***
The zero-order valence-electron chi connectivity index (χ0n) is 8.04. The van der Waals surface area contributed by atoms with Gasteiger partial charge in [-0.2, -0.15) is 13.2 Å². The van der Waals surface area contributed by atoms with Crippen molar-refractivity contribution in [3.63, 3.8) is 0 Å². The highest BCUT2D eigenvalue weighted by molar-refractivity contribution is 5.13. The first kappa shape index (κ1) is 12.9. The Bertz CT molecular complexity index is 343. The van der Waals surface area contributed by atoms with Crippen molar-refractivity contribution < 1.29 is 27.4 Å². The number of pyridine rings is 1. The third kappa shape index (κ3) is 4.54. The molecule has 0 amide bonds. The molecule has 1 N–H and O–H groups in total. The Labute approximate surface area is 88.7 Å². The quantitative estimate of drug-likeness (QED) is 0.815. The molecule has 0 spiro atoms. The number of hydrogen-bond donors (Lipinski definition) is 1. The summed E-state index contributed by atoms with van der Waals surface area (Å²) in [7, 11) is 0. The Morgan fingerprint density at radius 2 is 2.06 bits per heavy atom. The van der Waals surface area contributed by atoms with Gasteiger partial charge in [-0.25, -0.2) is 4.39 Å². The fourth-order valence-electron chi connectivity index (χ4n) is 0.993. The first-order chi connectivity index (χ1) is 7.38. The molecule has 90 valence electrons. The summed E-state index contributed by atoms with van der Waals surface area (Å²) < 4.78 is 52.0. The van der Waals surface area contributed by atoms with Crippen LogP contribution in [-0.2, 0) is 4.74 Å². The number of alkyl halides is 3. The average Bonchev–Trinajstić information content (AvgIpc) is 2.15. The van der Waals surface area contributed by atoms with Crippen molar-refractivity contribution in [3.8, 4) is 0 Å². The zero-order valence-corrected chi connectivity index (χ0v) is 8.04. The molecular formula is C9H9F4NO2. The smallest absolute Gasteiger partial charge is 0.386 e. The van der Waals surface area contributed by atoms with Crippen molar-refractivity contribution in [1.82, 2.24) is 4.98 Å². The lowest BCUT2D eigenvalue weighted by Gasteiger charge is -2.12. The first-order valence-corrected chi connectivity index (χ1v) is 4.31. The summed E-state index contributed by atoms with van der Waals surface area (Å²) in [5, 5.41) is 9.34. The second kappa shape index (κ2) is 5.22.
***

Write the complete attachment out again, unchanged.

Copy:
The zero-order valence-electron chi connectivity index (χ0n) is 8.04. The van der Waals surface area contributed by atoms with Gasteiger partial charge in [-0.2, -0.15) is 13.2 Å². The van der Waals surface area contributed by atoms with Crippen molar-refractivity contribution in [3.63, 3.8) is 0 Å². The highest BCUT2D eigenvalue weighted by molar-refractivity contribution is 5.13. The first kappa shape index (κ1) is 12.9. The Bertz CT molecular complexity index is 343. The van der Waals surface area contributed by atoms with Crippen molar-refractivity contribution < 1.29 is 27.4 Å². The number of pyridine rings is 1. The third kappa shape index (κ3) is 4.54. The molecule has 0 amide bonds. The molecule has 1 N–H and O–H groups in total. The Labute approximate surface area is 88.7 Å². The quantitative estimate of drug-likeness (QED) is 0.815. The molecule has 0 spiro atoms. The number of hydrogen-bond donors (Lipinski definition) is 1. The summed E-state index contributed by atoms with van der Waals surface area (Å²) in [7, 11) is 0. The Morgan fingerprint density at radius 2 is 2.06 bits per heavy atom. The van der Waals surface area contributed by atoms with Gasteiger partial charge in [-0.25, -0.2) is 4.39 Å². The fourth-order valence-electron chi connectivity index (χ4n) is 0.993. The first-order chi connectivity index (χ1) is 7.38. The molecule has 90 valence electrons. The summed E-state index contributed by atoms with van der Waals surface area (Å²) < 4.78 is 52.0. The van der Waals surface area contributed by atoms with Crippen LogP contribution in [-0.2, 0) is 4.74 Å². The number of alkyl halides is 3. The average Bonchev–Trinajstić information content (AvgIpc) is 2.15. The van der Waals surface area contributed by atoms with Crippen molar-refractivity contribution in [3.8, 4) is 0 Å². The zero-order valence-corrected chi connectivity index (χ0v) is 8.04. The molecular formula is C9H9F4NO2. The smallest absolute Gasteiger partial charge is 0.386 e. The van der Waals surface area contributed by atoms with Crippen molar-refractivity contribution in [1.82, 2.24) is 4.98 Å². The lowest BCUT2D eigenvalue weighted by Gasteiger charge is -2.12. The first-order valence-corrected chi connectivity index (χ1v) is 4.31. The summed E-state index contributed by atoms with van der Waals surface area (Å²) in [5, 5.41) is 9.34. The second kappa shape index (κ2) is 5.22.